Italian painter and stage designer. His interest in art was encouraged by his father, the art historian Umberto Gnoli, and his mother, the painter and ceramicist Annie de Garon, but his only training consisted of lessons in drawing and printmaking from the Italian painter and printmaker Carlo Alberto Petrucci (b 1881). After holding his first one-man exhibition in 1950, he studied stage design briefly in 1952 at the Accademia di Belle Arti in Rome; he enjoyed immediate success in this field, for example designing a production of William Shakespeare’s As You Like It for the Old Vic Theatre in London in 1955. He then began to live part-time in New York, where he began to work as an illustrator for magazines such as Sports Illustrated. During this period he drew inspiration from earlier art, especially from master printers such as Jacques Callot and Hogarth, from whom he derived his taste for compositions enlivened by large numbers of figures stylized to the point of caricature. In other works he emphasized the patterns of textiles or walls, boldly succumbing to the seduction of manual dexterity and fantasy in a style that was completely out of step with the prevailing trends of the 1950s....

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V. Rakitin

(Yakovlevich)

(b Moscow, March 1, 1863; d Detskoye Selo [now Pushkin], nr St Petersburg, April 17, 1930).

Russian stage designer and painter. He studied architecture, then painting under Vladimir Makovsky, Vasily Polenov and Illarion Pryanishnikov at the Moscow College of Painting, Sculpture and Architecture (1881–90). In 1889 he attended Jacques-Emile Blanche’s studio in Paris and in 1895 travelled in Italy, France and Spain. In 1897 he studied under Raphaël Collin (b 1850) and Luc-Olivier Merson in Paris. A member of the Moscow Society of Painters from 1894, he lived in Moscow until 1901. Golovin expressed a great interest in Art Nouveau and in the search for a new national style of Russian art. Together with Yelena Polenova he devised a project in 1898 for the decoration of a Russian dining-room at the house of the painter Maria Yakunchikova, and he collaborated with Konstantin Korovin on the décor of the artisan section in the Russian pavilion at the Exposition Universelle in Paris in 1900...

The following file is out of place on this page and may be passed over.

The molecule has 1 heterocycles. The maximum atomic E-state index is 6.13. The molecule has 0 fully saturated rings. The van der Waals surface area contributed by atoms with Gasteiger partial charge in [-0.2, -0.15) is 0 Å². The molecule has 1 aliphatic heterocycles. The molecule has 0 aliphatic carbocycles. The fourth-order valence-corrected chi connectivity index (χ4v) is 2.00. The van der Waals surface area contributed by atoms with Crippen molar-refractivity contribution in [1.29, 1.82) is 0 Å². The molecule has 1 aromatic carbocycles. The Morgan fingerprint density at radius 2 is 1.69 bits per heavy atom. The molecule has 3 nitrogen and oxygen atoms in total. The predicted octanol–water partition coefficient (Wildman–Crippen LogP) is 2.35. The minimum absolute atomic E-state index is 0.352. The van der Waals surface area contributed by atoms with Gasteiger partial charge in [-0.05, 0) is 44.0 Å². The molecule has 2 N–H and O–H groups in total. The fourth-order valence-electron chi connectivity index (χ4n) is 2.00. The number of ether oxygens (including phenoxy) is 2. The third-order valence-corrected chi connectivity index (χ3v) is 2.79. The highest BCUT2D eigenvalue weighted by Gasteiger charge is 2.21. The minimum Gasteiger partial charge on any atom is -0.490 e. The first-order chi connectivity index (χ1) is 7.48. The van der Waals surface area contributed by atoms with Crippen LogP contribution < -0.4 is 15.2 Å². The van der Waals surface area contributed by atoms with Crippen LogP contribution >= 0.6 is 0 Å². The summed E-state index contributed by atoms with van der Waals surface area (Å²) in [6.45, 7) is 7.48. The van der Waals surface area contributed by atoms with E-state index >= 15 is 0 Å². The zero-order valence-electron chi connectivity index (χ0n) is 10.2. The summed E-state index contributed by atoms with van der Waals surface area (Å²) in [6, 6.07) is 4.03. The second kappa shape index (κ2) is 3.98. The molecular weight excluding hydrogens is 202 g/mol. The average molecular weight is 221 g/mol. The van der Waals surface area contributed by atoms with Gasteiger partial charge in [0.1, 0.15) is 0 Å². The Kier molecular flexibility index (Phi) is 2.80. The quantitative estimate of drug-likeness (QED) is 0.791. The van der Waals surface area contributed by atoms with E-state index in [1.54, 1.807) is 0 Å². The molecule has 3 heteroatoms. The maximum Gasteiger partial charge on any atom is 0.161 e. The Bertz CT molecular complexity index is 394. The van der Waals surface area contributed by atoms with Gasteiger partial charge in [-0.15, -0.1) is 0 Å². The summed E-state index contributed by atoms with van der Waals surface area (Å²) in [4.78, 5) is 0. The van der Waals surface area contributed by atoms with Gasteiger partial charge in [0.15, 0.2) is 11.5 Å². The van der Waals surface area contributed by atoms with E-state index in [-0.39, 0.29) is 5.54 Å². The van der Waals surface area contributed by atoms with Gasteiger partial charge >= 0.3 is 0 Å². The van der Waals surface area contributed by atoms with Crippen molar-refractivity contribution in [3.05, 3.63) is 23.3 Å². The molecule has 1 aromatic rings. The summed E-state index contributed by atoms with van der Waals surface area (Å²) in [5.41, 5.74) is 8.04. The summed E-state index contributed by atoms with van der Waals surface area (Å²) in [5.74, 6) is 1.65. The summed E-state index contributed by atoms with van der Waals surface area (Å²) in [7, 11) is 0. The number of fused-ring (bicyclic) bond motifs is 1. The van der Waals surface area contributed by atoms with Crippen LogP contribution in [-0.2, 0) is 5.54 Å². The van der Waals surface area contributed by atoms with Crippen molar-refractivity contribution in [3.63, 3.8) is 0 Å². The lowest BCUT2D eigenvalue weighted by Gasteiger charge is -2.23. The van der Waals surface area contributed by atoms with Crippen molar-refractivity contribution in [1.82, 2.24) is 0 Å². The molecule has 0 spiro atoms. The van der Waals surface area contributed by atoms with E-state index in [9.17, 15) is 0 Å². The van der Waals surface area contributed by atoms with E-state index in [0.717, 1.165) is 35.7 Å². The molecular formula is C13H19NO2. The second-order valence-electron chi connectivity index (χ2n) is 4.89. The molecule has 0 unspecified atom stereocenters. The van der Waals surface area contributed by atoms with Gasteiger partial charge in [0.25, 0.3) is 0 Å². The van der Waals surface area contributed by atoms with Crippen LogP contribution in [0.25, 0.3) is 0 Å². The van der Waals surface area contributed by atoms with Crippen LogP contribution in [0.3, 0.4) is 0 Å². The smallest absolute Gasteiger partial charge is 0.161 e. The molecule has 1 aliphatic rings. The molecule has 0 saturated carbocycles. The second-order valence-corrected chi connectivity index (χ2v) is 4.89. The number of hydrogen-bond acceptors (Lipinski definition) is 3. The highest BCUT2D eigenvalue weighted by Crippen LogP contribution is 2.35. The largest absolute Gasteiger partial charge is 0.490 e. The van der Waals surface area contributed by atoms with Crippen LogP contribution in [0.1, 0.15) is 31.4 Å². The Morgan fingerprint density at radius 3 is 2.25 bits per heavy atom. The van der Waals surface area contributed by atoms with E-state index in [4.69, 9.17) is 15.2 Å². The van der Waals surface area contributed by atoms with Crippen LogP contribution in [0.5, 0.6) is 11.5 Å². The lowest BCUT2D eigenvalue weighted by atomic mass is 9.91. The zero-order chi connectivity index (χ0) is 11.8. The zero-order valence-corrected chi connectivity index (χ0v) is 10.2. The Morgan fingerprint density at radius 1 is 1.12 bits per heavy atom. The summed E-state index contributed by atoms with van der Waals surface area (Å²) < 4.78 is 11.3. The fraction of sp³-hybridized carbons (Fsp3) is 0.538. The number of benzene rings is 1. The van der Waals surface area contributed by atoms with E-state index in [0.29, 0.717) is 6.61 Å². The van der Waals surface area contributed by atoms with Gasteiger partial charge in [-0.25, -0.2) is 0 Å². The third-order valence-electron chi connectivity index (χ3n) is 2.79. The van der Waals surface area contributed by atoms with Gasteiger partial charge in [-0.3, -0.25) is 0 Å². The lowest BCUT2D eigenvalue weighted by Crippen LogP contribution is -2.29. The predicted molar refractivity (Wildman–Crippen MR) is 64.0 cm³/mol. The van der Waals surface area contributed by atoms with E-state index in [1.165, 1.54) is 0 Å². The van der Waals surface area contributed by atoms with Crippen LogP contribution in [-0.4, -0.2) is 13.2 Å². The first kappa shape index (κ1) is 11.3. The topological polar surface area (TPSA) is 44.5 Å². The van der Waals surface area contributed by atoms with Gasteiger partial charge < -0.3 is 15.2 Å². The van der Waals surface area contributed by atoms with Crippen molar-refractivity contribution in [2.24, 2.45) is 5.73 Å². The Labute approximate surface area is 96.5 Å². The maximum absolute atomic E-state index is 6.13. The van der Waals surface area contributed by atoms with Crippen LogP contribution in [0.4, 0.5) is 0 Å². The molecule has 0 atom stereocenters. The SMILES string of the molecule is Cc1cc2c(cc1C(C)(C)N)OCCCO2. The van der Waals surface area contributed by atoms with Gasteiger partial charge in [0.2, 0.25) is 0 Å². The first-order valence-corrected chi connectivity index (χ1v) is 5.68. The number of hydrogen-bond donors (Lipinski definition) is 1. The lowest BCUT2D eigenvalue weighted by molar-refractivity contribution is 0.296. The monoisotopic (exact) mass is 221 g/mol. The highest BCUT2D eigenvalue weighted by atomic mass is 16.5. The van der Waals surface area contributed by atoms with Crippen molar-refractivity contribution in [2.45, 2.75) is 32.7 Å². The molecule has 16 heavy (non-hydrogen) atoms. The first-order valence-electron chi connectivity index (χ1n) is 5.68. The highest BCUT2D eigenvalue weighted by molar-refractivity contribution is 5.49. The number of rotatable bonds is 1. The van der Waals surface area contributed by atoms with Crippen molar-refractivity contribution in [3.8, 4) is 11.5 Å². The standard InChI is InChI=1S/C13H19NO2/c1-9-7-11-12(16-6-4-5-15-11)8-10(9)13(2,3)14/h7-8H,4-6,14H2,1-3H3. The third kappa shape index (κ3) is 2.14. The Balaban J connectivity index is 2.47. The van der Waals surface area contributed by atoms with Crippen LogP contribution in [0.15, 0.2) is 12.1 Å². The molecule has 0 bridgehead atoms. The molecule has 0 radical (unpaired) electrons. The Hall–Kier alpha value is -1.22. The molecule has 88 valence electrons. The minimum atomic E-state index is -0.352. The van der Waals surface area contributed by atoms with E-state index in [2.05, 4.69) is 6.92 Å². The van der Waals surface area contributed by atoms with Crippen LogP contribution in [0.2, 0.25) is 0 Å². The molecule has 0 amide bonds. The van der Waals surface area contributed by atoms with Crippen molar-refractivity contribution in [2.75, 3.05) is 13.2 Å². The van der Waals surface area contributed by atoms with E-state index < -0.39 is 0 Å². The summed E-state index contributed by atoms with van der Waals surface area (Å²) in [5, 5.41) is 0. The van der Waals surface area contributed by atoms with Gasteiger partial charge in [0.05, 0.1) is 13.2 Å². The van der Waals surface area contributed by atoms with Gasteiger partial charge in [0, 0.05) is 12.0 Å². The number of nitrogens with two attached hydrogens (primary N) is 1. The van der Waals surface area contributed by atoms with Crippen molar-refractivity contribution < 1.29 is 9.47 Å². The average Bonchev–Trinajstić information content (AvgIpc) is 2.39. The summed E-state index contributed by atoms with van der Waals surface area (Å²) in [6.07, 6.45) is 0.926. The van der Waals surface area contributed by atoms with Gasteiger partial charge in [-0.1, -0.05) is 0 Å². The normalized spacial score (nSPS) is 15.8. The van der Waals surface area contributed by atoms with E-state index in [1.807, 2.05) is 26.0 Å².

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Anthony Parton

(Sergeyevna)

(b Negayevo, Tula Province, June 16, 1881: d Paris, Oct 17, 1962).

Russian painter, stage designer, printmaker and illustrator. She was a leading artist of the Russian avant-garde in the early 20th century but became a celebrity in the West through her work for Serge (de) Diaghilev and the Ballets Russes. During the 1920s she played a significant role within the Ecole de Paris and continued to live and work in France until her death.

She was the daughter of Sergey Mikhaylovich Goncharov, an architect, and Yekaterina Il’icha Belyayeva but grew up in her grandmother’s home at Ladyzhino, near Kaluga, in Tula Province. She attended the Fourth Gymnasium for Girls in Moscow and in 1898 entered the Moscow School of Painting, Sculpture and Architecture as a sculpture student where she was taught by Paolo Troubetskoy. At the school Goncharova became friendly with Mikhail Larionov. He became her lifelong companion and colleague, and he encouraged her to relinquish sculpture for painting. Goncharova’s early work comprised mainly pastels, which were exhibited in ...